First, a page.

The disappearance of the white bellied heron in Assam

After the Pink-headed Duck and the King Vulture, the magnifient White-bellied Heron (Ardea insignis) in Assam is all set to go the Dodo way. The absence or disappearance of the White bellied Heron is a matter of grave concern for conservationists. The White-bellied Heron is Critically Endangered in the IUCN list, with a population as low as 50–249 individuals. These birds exist in very low numbers over a large area comprising Bhutan, Yunan in China, northern Myanmar and northeast India. The species is found in the wetlands of tropical and subtropical forests in the foothills of the eastern Himalayas -- in India and Myanmar. It is spotted in Bhutan's sub-tropical areas and was also once found in Nepal. Traces of heron chicks were sighted in Zhemgang in Central Bhutan also. Herons mostly dwell in Southeast Asian countries and Bhutan shelters a little over 30 herons in the Himalayan region. Once eight nesting sites were identified amongst lofty flowing waters with pebbly substrates and Chir pine forests in Bhutan. A nesting site of this extremely rare White bellied Heron was also discovered in the Namdapha Tiger Reserve in Arunachal Pradesh. This is the first known nesting site of the WBH in India. Nest of the bird was found about 18 metres above ground on an East Indian almond (Terminalia myriocarpa) tree. In 2015, ornithologists observed the courtship of a pair of white-bellied heron.The courtship begins in the winter from January to February as the river water recedes. The birds chase after each other playfully with sticks and calling out to partners. The pair went on to build a nest at the site. This is the first nesting site of the bird to be scientificly identified in Namdapha, Arunachal Pradesh, India. Before the discovery of this site, Bhutan was (thought to be) the only country in the world to have a breeding population of the White-bellied Heron. Bhutan is home to about 10 per cent of the world’s total population of these birds.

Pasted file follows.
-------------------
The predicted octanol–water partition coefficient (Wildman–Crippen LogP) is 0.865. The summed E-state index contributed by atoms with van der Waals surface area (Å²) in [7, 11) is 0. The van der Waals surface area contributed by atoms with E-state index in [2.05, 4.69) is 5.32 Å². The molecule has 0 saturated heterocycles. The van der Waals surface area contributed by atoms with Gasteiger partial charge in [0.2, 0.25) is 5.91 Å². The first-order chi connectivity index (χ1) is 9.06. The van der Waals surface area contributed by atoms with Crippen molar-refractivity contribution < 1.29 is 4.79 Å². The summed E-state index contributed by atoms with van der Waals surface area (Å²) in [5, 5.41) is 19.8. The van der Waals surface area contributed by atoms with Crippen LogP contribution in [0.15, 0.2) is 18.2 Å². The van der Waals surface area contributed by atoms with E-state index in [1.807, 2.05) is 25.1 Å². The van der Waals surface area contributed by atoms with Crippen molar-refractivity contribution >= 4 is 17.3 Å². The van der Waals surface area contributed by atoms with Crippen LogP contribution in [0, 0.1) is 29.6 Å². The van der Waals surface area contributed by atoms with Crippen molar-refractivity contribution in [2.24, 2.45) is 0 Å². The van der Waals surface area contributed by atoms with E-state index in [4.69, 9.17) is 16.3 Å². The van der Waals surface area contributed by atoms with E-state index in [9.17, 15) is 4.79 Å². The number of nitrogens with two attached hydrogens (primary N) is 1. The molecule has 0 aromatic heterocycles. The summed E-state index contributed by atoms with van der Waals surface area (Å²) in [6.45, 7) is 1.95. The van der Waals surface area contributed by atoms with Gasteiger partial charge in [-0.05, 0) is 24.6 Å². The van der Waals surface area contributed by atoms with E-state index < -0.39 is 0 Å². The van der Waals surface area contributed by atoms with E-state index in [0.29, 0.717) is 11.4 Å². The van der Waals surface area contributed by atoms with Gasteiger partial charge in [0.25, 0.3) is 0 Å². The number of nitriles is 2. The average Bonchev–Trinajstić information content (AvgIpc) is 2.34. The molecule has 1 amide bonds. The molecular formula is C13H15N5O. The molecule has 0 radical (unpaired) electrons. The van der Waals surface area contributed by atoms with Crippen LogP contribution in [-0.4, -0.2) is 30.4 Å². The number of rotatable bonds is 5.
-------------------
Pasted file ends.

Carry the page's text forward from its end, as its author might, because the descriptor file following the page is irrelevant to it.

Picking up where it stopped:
Source: Assam Times, 29 October 2016
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